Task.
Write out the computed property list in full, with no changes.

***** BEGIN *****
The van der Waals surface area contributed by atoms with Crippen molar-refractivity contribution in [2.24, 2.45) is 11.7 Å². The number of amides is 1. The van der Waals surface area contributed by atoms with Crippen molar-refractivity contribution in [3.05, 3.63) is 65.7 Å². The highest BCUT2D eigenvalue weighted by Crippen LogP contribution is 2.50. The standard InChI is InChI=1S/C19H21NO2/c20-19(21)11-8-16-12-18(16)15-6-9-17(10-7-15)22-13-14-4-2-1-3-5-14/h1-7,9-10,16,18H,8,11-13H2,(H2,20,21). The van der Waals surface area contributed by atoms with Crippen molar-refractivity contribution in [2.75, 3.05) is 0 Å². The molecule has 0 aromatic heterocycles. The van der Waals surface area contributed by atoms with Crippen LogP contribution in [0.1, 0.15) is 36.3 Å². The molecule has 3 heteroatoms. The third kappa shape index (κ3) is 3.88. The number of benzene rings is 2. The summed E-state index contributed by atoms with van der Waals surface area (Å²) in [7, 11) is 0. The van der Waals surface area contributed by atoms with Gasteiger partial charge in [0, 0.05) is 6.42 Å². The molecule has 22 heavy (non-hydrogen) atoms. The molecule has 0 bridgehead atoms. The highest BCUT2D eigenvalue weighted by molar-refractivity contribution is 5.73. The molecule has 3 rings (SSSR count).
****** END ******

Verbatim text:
The van der Waals surface area contributed by atoms with Crippen molar-refractivity contribution in [2.24, 2.45) is 11.7 Å². The number of amides is 1. The van der Waals surface area contributed by atoms with Crippen molar-refractivity contribution in [3.05, 3.63) is 65.7 Å². The highest BCUT2D eigenvalue weighted by Crippen LogP contribution is 2.50. The standard InChI is InChI=1S/C19H21NO2/c20-19(21)11-8-16-12-18(16)15-6-9-17(10-7-15)22-13-14-4-2-1-3-5-14/h1-7,9-10,16,18H,8,11-13H2,(H2,20,21). The van der Waals surface area contributed by atoms with Crippen molar-refractivity contribution in [2.75, 3.05) is 0 Å². The molecule has 0 aromatic heterocycles. The van der Waals surface area contributed by atoms with Crippen LogP contribution in [0.1, 0.15) is 36.3 Å². The molecule has 3 heteroatoms. The third kappa shape index (κ3) is 3.88. The number of benzene rings is 2. The summed E-state index contributed by atoms with van der Waals surface area (Å²) in [7, 11) is 0. The van der Waals surface area contributed by atoms with Gasteiger partial charge in [0, 0.05) is 6.42 Å². The molecule has 22 heavy (non-hydrogen) atoms. The molecule has 0 bridgehead atoms. The highest BCUT2D eigenvalue weighted by molar-refractivity contribution is 5.73. The molecule has 3 rings (SSSR count).